Mauer goes through the (video game) motions

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Joe Mauer isn’t spending all of his time these days hammering out the details of a potentially historic new contract with the Minnesota Twins. Nope, this guy can multi-task, which is only one reason he’s so valuable.

In addition to shopping for a new, umm, everything, Mauer also took time on Tuesday to don one of those funny-looking skintight suits with the sensors all over it so his motions could be captured for the upcoming video game MLB 10 The Show.

Mauer, the cover boy for the game, which hits shelves on March 2, told the AP that wearing the suit was “uncomfortable at first, but as I started doing it more and more, it started feeling more comfortable.”

The suit he wore contained sensors at all of his flex points so cameras, shooting at 120 frames per second, could capture his motions. I’m assuming the motions captured were things like his swing, his crouch behind the plate, and perhaps his throwing motion. But if they’re smart, they also captured what Mauer looks like when signing a huge contract, counting his money, and lifting MVP awards.

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Sandy Leon homered twice in one inning, including a grand slam

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Red Sox catcher Sandy Leon achieved a rare feat during Monday afternoon’s Grapefruit League exhibition against the Orioles: he homered twice in one inning. One of those homers happened to be a grand slam.

Leon led off the top of the fifth inning with a solo home run off of Logan Verrett. Verrett continued to get knocked around, giving up three singles and a walk before being relieved by Brian Moran. Moran gave up a walk to load the bases, then a single to knock in a run and keep the bases loaded. Leon stepped back to the plate and swatted a grand slam to left field, making it an eight-run fifth for the Red Sox. The Sox would tack on one more before the inning was mercifully ended.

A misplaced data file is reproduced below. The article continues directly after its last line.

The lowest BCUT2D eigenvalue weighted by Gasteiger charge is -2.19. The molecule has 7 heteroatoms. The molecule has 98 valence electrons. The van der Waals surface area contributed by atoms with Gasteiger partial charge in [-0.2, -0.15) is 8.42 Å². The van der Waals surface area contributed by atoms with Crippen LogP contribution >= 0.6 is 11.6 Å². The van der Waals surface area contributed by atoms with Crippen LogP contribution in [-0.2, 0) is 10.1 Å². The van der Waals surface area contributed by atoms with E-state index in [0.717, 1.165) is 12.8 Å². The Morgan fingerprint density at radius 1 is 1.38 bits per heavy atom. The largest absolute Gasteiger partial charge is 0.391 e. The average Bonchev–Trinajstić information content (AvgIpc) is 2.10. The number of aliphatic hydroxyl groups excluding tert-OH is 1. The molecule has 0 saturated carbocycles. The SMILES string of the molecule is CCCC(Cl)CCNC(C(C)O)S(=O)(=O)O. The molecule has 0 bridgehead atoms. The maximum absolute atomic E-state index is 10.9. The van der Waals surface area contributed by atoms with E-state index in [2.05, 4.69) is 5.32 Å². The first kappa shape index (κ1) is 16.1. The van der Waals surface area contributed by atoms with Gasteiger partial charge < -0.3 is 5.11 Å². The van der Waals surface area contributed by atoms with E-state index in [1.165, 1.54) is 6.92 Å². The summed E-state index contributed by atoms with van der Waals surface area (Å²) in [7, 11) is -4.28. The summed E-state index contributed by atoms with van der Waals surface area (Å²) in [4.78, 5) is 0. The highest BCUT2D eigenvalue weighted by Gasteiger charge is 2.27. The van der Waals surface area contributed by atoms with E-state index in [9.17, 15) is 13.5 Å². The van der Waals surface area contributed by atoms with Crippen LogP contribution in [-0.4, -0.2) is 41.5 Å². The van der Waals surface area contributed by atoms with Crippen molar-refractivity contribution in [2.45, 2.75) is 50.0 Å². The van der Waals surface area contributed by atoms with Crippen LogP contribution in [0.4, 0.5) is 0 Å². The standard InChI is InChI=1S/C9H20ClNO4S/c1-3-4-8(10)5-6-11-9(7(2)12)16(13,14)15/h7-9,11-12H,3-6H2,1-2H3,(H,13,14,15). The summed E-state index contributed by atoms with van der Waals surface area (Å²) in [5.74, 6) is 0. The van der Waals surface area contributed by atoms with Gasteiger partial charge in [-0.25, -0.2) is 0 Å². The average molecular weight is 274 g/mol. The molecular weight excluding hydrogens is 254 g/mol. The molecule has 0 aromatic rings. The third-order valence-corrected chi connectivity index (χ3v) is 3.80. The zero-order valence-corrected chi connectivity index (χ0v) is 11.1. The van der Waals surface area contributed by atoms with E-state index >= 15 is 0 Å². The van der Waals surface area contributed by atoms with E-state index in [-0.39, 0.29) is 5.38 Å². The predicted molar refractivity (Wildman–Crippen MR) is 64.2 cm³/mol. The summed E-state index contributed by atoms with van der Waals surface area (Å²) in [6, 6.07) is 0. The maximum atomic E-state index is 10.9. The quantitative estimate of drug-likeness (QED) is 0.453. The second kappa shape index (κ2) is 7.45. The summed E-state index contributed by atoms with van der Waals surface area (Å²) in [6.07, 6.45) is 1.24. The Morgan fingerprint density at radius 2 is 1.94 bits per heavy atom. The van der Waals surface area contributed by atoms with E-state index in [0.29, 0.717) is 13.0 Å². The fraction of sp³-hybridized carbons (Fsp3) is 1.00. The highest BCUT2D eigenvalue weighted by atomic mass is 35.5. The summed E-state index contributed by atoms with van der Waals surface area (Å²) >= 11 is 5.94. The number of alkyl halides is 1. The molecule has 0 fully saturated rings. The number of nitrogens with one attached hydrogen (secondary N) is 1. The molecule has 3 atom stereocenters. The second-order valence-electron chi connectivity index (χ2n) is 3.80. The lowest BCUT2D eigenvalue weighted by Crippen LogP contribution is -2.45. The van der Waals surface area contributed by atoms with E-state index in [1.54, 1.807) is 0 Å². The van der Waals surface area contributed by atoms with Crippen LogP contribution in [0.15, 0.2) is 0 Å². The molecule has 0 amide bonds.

How often do players homer twice in one inning during the regular season? Not that often. Since 2010, the feat has been accomplished four times in the American League and twice in the National League. The Orioles’ Mark Trumbo was the only one to do it last year.

As for Leon, he’s on track to open the season as the starting catcher in Boston, Jason Mastrodonato of the Boston Herald reported last week.

Phillies release veteran catchers Ryan Hanigan and Bryan Holaday

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The Phillies announced on Monday that the club released veteran catchers Ryan Hanigan and Bryan Holaday. Both were competing for the back-up catcher spot on the team’s 25-man roster. With both out of the picture, that means Andrew Knapp has won that honor.

Knapp, 25, hit a combined .266/.330/.390 with eight home runs and 46 RBI in 443 plate appearances last year at Triple-A Lehigh Valley. He did not have a great spring but has hit well as of late, which likely pushed him ahead of Hanigan and Holaday. Knapp will serve as the understudy to starting catcher Cameron Rupp.